Steve Moran sat down recently with Kristin Kutac Ward, from Solvere Senior Living, to talk shop about the industry and discuss the company’s operating philosophy.
By Meg LaPorte
Senior Housing Forum Publisher Steve Moran sat down recently at the NIC 2017 conference in Chicago, where he interviewed Kristin Kutac Ward, president and chief executive officer of Princeton, N.J.-based Solvere Senior Living, to talk shop about the industry and discuss the company’s operating philosophy.
A Consultant Mindset
What makes Solvere stand out from other senior living management companies? Kutac Ward’s response to this question is not what you might expect from a management company: “Our consulting mindset, and what I mean by that is we have processes, procedures and best practices that we implement and we brand.”
This mentality is grounded in the fact that many of Solvere’s employees have been consultants in the field. “We will work with different owners in different ways. We will brand it or we won’t brand it if they want their name to be in the forefront versus ours,” says Kutac Ward. What’s more, she says, is that Solvere doesn’t have the need to “plaster our name over everything.”
Solvere works with owners to either transition them to self-manage one day or take it to the long term. “So, honestly, it is that consulting mindset [and] we don’t have a box that we have to fit in.”
About Those Occupancy Rates
As the end all and be all of senior housing benchmarks, having an occupancy of 100 percent is of course what all operators strive for but is not particularly realistic to achieve at any consistent level. So what does Solvere consider to be an optimal—and achievable—occupancy level, as well as a reasonable goal from a budget standpoint?
According to Kutac Ward, 96 percent is the standard goal. “With different owners and different banks, it may vary, but 92 percent is what we pro forma,” she says. “Every community breaks even at a different point, based on the market and the fill rate.”
Short-term Versus Long-term
Senior housing management contracts are different from traditional real estate investments in that their cancellation periods are shorter term and therefore pose more difficulties with regard to staff development and training. While Kutac Ward acknowledges that the five- to seven-year holds are shorter than other entities, she and her team have found “really good results with good team recognition orientation and training programs, within 90 days.” She notes that Solvere has its training programs “down” so well that they can implement them quickly “and see results very quickly.”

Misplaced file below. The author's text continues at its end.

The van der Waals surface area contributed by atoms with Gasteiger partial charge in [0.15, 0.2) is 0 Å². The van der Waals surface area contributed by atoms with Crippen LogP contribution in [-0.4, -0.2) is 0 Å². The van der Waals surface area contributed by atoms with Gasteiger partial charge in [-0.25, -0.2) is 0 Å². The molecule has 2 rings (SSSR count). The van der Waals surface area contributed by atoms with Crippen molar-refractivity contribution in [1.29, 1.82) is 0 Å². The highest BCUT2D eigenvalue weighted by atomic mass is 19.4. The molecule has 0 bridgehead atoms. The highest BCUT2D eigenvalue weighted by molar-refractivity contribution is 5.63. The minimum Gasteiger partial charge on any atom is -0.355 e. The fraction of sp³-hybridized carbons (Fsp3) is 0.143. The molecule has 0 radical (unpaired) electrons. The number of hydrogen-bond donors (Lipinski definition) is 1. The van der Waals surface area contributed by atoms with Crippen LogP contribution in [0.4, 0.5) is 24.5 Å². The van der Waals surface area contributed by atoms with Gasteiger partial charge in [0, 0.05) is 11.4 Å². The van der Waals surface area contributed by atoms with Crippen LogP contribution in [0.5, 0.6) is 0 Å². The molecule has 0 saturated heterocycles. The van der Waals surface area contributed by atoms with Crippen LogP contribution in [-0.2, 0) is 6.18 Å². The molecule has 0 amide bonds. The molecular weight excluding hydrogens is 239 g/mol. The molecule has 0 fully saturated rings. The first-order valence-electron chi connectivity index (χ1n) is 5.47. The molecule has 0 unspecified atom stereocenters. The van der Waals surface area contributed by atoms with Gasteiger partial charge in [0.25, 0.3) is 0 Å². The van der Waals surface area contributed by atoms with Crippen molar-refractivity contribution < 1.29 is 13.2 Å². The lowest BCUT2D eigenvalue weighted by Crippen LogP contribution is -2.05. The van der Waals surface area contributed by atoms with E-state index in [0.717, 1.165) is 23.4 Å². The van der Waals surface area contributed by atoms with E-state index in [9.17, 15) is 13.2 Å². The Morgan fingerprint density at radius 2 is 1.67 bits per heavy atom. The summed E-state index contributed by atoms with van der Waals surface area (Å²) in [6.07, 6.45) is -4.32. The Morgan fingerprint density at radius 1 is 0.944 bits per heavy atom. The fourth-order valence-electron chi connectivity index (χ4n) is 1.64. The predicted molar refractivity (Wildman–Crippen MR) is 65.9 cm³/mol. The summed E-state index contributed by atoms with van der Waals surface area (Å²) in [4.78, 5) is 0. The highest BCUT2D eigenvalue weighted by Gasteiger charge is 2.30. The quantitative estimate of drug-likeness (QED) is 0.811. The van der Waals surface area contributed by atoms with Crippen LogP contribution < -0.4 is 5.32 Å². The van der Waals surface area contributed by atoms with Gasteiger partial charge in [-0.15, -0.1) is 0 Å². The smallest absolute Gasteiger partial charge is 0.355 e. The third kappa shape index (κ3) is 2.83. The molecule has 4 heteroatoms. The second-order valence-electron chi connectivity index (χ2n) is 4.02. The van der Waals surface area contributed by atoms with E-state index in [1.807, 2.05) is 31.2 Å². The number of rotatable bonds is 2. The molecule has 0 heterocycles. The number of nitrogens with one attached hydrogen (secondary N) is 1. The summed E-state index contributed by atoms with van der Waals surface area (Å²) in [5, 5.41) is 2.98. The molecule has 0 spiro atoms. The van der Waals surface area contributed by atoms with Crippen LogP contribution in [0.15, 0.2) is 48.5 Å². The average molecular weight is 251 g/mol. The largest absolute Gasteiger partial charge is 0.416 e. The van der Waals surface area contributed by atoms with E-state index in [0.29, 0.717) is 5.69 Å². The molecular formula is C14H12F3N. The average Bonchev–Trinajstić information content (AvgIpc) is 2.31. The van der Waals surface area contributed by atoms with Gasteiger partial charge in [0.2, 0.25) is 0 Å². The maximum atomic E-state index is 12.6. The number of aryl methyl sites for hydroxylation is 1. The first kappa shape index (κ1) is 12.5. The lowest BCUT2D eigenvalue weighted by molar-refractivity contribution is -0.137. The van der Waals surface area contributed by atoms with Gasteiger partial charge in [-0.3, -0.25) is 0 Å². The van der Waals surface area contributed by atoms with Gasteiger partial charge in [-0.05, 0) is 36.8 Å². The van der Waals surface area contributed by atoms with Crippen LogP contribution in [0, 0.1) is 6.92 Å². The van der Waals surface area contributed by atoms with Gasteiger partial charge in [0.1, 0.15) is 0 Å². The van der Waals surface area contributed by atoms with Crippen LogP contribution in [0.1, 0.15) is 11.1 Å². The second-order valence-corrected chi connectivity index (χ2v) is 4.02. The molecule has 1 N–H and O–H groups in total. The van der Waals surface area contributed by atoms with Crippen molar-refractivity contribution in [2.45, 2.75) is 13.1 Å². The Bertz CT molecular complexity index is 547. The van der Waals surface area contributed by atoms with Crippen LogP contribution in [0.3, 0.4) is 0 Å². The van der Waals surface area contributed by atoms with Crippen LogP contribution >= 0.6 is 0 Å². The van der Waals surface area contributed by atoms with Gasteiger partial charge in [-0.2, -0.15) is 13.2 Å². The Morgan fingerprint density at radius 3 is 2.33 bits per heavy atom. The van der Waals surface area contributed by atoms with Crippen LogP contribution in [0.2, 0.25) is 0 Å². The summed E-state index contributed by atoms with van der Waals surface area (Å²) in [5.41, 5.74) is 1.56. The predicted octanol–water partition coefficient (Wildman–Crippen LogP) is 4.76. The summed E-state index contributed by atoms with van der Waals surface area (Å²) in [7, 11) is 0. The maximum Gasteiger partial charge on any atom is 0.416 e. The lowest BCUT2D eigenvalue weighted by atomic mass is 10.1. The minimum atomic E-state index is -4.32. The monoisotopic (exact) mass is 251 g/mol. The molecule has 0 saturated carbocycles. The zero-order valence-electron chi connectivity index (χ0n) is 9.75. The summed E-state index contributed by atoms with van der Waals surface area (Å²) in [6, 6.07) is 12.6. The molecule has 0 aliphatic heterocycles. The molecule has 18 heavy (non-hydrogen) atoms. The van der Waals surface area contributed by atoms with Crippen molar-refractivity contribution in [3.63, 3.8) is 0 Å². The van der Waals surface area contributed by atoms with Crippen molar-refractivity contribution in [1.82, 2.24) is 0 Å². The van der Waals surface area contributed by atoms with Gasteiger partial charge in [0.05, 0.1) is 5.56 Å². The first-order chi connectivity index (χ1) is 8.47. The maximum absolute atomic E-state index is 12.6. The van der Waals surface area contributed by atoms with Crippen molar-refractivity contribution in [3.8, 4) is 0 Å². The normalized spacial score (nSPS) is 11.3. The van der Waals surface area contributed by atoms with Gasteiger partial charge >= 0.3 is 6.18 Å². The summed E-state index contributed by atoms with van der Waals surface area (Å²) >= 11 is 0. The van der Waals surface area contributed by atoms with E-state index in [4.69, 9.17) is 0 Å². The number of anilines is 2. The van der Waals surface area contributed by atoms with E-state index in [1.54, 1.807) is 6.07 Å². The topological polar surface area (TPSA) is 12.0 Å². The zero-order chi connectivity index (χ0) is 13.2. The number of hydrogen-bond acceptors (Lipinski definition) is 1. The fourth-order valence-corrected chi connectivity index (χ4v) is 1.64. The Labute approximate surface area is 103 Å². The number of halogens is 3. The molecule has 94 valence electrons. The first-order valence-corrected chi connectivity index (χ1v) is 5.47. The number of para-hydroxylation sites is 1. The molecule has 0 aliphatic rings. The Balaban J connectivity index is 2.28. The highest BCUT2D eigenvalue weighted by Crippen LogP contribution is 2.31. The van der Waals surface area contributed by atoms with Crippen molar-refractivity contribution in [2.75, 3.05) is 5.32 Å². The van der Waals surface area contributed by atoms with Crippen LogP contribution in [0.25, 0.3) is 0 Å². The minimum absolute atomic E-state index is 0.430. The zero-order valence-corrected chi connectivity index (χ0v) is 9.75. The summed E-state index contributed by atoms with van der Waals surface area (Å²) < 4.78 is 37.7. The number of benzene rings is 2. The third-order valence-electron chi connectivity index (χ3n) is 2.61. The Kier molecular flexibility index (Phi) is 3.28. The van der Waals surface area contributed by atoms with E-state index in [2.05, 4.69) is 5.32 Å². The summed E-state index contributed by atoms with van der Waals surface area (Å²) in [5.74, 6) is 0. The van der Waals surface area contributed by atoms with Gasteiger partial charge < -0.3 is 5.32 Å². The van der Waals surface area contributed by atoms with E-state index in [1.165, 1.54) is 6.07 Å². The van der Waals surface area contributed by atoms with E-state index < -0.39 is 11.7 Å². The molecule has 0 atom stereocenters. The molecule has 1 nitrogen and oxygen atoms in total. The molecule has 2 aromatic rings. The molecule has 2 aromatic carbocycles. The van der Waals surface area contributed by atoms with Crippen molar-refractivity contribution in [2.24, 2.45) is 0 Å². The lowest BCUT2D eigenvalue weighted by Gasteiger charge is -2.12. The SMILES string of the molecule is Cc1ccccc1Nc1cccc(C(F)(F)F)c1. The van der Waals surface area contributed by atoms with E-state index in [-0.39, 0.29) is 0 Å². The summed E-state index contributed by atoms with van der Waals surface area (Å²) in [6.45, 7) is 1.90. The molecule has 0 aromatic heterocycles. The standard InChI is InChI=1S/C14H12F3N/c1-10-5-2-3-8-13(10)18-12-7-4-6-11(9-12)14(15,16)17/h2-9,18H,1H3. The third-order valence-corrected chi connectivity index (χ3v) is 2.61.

In fact, Solvere is building out a training and development program as a platform for the company to utilize with all of its clients, “so whether we have a contract for a year or we have it for 10 years, we will implement it consistently across all the communities.”
Referring again to the consulting mindset, Kutac Ward explained that “we create programs for other organizations all the time and we want to make it so they can take it and do it on their own.”
Does Form Follow Function?
Just because a senior living community is beautifully designed and luxuriously appointed doesn’t mean that it’s a good option for your loved one from a programmatic standpoint, Moran contends. Indeed, Kutac Ward concurred on this point. However, she maintains that it’s still possible to create the right atmosphere “if the training program is solid and you’ve spent that time on it,” she says, noting that Margaret Wylde, Ph.D., president and CEO of ProMatura, and her research around resident satisfaction, engagement, and camaraderie in communities resonates with the Solvere philosophy.
“It needs to be focused on building that sense of camaraderie with residents and also about being really intentional about your programming and what it looks like and then training for every single staff member and involvement with every single staff member,” she says.